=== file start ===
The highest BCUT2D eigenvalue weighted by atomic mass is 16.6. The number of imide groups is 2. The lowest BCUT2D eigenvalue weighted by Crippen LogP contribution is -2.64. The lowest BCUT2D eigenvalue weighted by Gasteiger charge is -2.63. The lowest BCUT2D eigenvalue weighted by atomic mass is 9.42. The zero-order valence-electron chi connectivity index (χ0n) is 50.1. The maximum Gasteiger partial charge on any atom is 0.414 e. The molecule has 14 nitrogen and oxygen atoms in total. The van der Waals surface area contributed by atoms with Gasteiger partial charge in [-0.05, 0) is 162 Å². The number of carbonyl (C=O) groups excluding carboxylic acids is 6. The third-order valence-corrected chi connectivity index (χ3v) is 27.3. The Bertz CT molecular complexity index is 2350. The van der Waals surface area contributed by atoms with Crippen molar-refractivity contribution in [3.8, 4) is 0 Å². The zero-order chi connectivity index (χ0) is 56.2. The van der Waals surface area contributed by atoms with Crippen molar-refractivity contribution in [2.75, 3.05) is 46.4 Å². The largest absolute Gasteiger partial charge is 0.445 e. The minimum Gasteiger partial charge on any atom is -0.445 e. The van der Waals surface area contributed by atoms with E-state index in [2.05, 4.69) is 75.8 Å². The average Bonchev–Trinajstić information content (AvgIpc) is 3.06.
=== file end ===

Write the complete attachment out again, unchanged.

The highest BCUT2D eigenvalue weighted by atomic mass is 16.6. The number of imide groups is 2. The lowest BCUT2D eigenvalue weighted by Crippen LogP contribution is -2.64. The lowest BCUT2D eigenvalue weighted by Gasteiger charge is -2.63. The lowest BCUT2D eigenvalue weighted by atomic mass is 9.42. The zero-order valence-electron chi connectivity index (χ0n) is 50.1. The maximum Gasteiger partial charge on any atom is 0.414 e. The molecule has 14 nitrogen and oxygen atoms in total. The van der Waals surface area contributed by atoms with Gasteiger partial charge in [-0.05, 0) is 162 Å². The number of carbonyl (C=O) groups excluding carboxylic acids is 6. The third-order valence-corrected chi connectivity index (χ3v) is 27.3. The Bertz CT molecular complexity index is 2350. The van der Waals surface area contributed by atoms with Crippen molar-refractivity contribution in [3.8, 4) is 0 Å². The zero-order chi connectivity index (χ0) is 56.2. The van der Waals surface area contributed by atoms with Crippen molar-refractivity contribution in [2.75, 3.05) is 46.4 Å². The largest absolute Gasteiger partial charge is 0.445 e. The minimum Gasteiger partial charge on any atom is -0.445 e. The van der Waals surface area contributed by atoms with E-state index in [2.05, 4.69) is 75.8 Å². The average Bonchev–Trinajstić information content (AvgIpc) is 3.06.